Camp site for tourists visiting Purushwadi for the Fireflies Festival. Photo: Grassroutes

I have been involved as a guide with the rural tourism initiatives started by Grassroutes. We organize many activities during the day at the camp site and in the village to introduce the tourists – mostly city dwellers – to the day-to-day life of the village folk. They are taught to make slingshots and chulhas (stoves), cook rotis on the chulha, milk goats, cut wood, work on the farms etc. At night, we take them to see fireflies and give information about them to the tourists.

When I was a tourist guide with Grassroutes in 2016, a group of well-educated tourists was assigned to me. At night, I dropped them at the house where they were to have their dinner and asked them to wait for me after they were done with dinner so we could go to see fireflies together and I too went away to have my dinner. When I returned, I saw that instead of waiting for my return, the tourists had left to see fireflies. I went searching for them and saw that they had started catching fireflies in empty plastic water bottles.

I rushed to them and told them, “You cannot confine these innocent fireflies in the bottle.”  

“Why, brother?” They asked.

I responded, “This is my nature. These fireflies are our wealth. Do you not know that I and my village rely on them for putting food in our stomachs and burning our stoves? If the village people come to know about this then the panchayat will ask hundreds of questions and your group will have to pay the fines. If you want to enjoy, then sit quietly and watch. But you have to release these confined fireflies from the bottle.”

They agreed with what I had said and immediately released the fireflies from the bottle.

A tourist capturing the fireflies light show in his camera. Photo: Grassroutes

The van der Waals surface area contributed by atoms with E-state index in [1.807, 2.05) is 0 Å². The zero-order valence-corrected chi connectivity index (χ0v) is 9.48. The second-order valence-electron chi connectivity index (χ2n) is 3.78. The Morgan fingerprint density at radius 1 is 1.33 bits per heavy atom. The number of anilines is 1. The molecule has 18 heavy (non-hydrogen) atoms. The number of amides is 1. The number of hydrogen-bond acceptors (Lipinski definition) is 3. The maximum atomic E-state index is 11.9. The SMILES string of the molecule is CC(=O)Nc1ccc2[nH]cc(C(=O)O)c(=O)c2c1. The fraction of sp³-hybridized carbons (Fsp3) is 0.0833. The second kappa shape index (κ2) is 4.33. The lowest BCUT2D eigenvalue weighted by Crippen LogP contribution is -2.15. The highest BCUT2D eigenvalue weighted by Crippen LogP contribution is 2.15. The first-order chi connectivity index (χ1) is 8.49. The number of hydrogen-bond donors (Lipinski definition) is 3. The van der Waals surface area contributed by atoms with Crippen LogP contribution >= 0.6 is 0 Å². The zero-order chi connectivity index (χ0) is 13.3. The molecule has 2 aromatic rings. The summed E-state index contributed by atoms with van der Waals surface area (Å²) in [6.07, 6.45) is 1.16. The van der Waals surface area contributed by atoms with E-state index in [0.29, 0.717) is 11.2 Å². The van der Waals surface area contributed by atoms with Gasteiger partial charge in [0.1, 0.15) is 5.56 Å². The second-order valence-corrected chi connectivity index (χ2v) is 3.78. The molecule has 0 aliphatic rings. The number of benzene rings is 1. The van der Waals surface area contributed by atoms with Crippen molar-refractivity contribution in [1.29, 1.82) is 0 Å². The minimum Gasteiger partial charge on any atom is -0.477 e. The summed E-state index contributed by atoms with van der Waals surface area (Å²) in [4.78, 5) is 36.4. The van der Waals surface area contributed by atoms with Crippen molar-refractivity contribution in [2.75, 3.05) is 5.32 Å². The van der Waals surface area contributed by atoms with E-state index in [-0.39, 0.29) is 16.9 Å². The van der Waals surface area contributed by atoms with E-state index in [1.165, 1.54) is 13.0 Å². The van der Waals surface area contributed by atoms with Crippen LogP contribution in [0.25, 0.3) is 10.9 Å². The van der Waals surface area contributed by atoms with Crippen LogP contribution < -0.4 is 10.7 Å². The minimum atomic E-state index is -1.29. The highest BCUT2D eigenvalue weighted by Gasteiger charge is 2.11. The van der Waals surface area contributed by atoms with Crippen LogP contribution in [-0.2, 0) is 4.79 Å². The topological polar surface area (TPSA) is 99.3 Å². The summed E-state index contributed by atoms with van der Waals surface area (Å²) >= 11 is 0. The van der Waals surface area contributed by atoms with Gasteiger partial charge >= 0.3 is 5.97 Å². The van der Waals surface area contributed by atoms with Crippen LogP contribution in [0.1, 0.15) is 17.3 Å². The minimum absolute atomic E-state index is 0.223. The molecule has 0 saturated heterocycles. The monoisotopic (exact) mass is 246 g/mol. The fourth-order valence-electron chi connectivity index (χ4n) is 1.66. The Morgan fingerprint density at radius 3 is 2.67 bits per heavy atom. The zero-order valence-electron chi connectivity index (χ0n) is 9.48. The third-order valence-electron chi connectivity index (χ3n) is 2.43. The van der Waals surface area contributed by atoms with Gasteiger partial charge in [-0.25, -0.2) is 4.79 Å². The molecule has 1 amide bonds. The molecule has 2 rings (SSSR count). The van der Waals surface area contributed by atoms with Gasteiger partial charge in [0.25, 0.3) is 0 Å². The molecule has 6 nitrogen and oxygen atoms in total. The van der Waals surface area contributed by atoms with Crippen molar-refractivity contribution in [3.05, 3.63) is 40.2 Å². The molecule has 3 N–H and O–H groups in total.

Nature is beautiful, multicolored. It reveals its magical beauty in different forms in different seasons. We consider nature as our God. There’s nothing that connects humans and earth as nature does. That is why I feel that every being in nature should be treated like a child and taken utmost care of. Every being born on this planet has a right to live. No human can take that right away. So, with folded hands, I make one appeal. Save nature! Save life!

Read the original story in Marathi

Meet the storyteller

Mahadu Chindhu Kondar
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Mahadu has completed his BA / D.ED and teaches at the Sangli District Council School. He is a master trainer and senior guide cum facilitator in Purushwadi village. He has been working on a local climate change adaptation watershed project for the past 5 years. He has a keen interest in reading, writing and documenting the old way of life in Purushwadi.

Grassroutes Journeys
Website | + posts

Grassroutes Journeys is a national award winning social enterprise that aims to develop sustainable livelihoods in rural India through community-centered tourism enterprises – owned, managed and run by local communities. It is working across 17 financially sustainable village tourism centers in 4 states – Maharashtra, Madhya Pradesh, Andhra Pradesh and Gujarat. Its rural tourism model has created over 15,000 days of employment annually, impacted about 700 households with alternate source of livelihoods, and helped in reverse migration and conservation of biodiversity.